The following principles guide us in our consideration of the defendants' motion: all well-pleaded allegations in the plaintiff's complaint must be accepted as true, the complaint should be construed liberally and in favor of the plaintiff, the complaint should not be dismissed unless it appears beyond doubt that no set of facts may be proven which would entitle the plaintiff to the relief requested, and finally, the issue is not whether the plaintiff will prevail, but rather whether he is entitled to submit evidence to support his claims. Scheuer v. Rhodes, 416 U.S. 232, 94 S. Ct. 1683, 40 L. Ed. 2d 90 (1974) and Conley v. Gibson, 355 U.S. 41, 78 S. Ct. 99, 2 L. Ed. 2d 80 (1957).

 Accepting all allegations in the plaintiff's complaint as true, the facts of this case are as follows: President Reagan, pursuant to the authority vested in him by 28 U.S.C. § 561, appointed the plaintiff United States Marshal for the Middle District of Pennsylvania in 1982 and the Senate confirmed the nomination. Defendant Morris, Director of the Marshal's Service, in April, 1985, requested that the plaintiff resign. (Plaintiff's Complaint, para. 12). The plaintiff, on or about August 26, 1985, received an overall unsatisfactory annual performance rating. (Plaintiff's Complaint, paras. 18 and 19). The President dismissed the plaintiff from service on or about September 26, 1985, when he failed to resign. (Plaintiff's Complaint paras. 27 and 28). The plaintiff was dismissed because he communicated to his superiors his belief that he was bound to follow the instructions and orders of the Federal Judges of the Middle District and that the Justice Department and the United States Bureau of Prisons were interfering with such instructions and orders. (Plaintiff's Complaint, paras. 42-48).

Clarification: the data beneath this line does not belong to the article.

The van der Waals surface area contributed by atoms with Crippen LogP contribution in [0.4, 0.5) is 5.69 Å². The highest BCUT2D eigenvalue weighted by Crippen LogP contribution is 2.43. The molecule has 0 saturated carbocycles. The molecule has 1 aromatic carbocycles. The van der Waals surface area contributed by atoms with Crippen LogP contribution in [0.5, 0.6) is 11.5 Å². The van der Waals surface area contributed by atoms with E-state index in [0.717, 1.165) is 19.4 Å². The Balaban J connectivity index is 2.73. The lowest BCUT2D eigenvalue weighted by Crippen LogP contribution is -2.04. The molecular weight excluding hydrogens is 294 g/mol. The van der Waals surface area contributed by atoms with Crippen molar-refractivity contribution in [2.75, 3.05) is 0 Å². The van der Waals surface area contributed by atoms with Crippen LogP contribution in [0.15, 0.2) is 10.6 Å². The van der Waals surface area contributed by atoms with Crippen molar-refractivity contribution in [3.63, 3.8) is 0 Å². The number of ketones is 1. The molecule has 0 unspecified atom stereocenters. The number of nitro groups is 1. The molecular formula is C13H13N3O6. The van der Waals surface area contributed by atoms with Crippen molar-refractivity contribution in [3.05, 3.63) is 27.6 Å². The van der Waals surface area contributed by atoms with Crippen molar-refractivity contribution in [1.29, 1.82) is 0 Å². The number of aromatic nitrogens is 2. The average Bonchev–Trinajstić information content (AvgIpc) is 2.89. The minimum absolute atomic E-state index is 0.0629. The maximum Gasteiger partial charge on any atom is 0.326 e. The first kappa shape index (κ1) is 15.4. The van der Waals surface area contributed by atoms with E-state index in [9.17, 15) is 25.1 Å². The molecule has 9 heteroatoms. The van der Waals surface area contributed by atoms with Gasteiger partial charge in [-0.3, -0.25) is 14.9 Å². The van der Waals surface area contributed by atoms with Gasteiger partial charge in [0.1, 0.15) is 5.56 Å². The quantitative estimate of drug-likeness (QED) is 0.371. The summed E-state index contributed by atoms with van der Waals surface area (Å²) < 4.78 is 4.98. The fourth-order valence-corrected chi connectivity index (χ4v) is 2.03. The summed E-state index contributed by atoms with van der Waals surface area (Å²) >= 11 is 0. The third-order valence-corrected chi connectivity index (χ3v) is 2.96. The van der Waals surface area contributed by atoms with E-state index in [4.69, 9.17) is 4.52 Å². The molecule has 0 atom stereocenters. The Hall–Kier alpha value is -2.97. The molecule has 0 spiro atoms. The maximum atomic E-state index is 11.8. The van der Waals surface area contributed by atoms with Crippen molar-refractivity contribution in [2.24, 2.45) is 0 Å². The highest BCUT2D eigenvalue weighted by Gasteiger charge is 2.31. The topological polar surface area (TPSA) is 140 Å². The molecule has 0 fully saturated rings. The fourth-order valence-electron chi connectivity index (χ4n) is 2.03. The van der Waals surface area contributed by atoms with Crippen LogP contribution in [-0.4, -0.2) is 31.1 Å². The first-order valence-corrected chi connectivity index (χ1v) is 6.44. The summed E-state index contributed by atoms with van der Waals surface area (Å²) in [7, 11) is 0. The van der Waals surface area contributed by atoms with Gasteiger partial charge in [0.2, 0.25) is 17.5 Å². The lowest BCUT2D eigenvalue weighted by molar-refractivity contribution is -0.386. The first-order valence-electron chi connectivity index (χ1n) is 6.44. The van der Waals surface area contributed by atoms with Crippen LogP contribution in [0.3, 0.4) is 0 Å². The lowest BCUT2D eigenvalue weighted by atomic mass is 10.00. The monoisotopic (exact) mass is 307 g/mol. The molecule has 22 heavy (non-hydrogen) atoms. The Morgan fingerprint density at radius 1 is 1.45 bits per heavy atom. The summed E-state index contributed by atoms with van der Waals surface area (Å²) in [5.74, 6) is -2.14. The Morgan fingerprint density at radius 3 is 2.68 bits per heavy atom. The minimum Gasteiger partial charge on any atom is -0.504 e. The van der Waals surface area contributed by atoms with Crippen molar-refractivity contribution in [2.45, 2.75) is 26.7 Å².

The plaintiff claims that his dismissal was based upon false and misleading information, and that the unsatisfactory performance rating he received was similarly unjustified and false. (Plaintiff's Complaint, para. 40) He further alleges that his firing was based upon political and personal animus unrelated to his job performance. (Plaintiff's Complaint, paras. 30-33).

 I. The Due Process Claims.

 The first issue we address is whether the President of the United States may remove a United States Marshal at will and without cause prior to the expiration of his statutorily prescribed four-year term. The statute under which the President appointed the plaintiff provides:

 
(a) The President shall appoint, by and with the advice and consent of the Senate, a United States Marshal for each judicial district.
 
(b) Each marshal shall be appointed for a term of four years. On expiration of his term, a marshal shall continue to perform the duties of his office until his successor is appointed and qualifies, unless sooner removed by the President.
 
(c) . . .

 28 U.S.C. § 561.

 The statute makes no reference to "cause" in providing for the dismissal of a United States Marshal during his four-year term. However, in appropriate circumstances, such a requirement has been read into other statutes. See e.g., Wiener v. United States, 357 U.S. 349, 78 S. Ct. 1275, 2 L. Ed. 2d 1377 (1958), and Borders v. Reagan, 518 F. Supp. 250 (D.D.C. 1981). The Supreme Court, in the Myers-Humphrey's-Wiener trilogy of cases established the principle that where there is a legitimate need for independence in the functioning of a government agency, commission, etc., the President lacks authority to remove at will those appointed to such bodies. Myers v. United States, 272 U.S. 52, 47 S. Ct. ...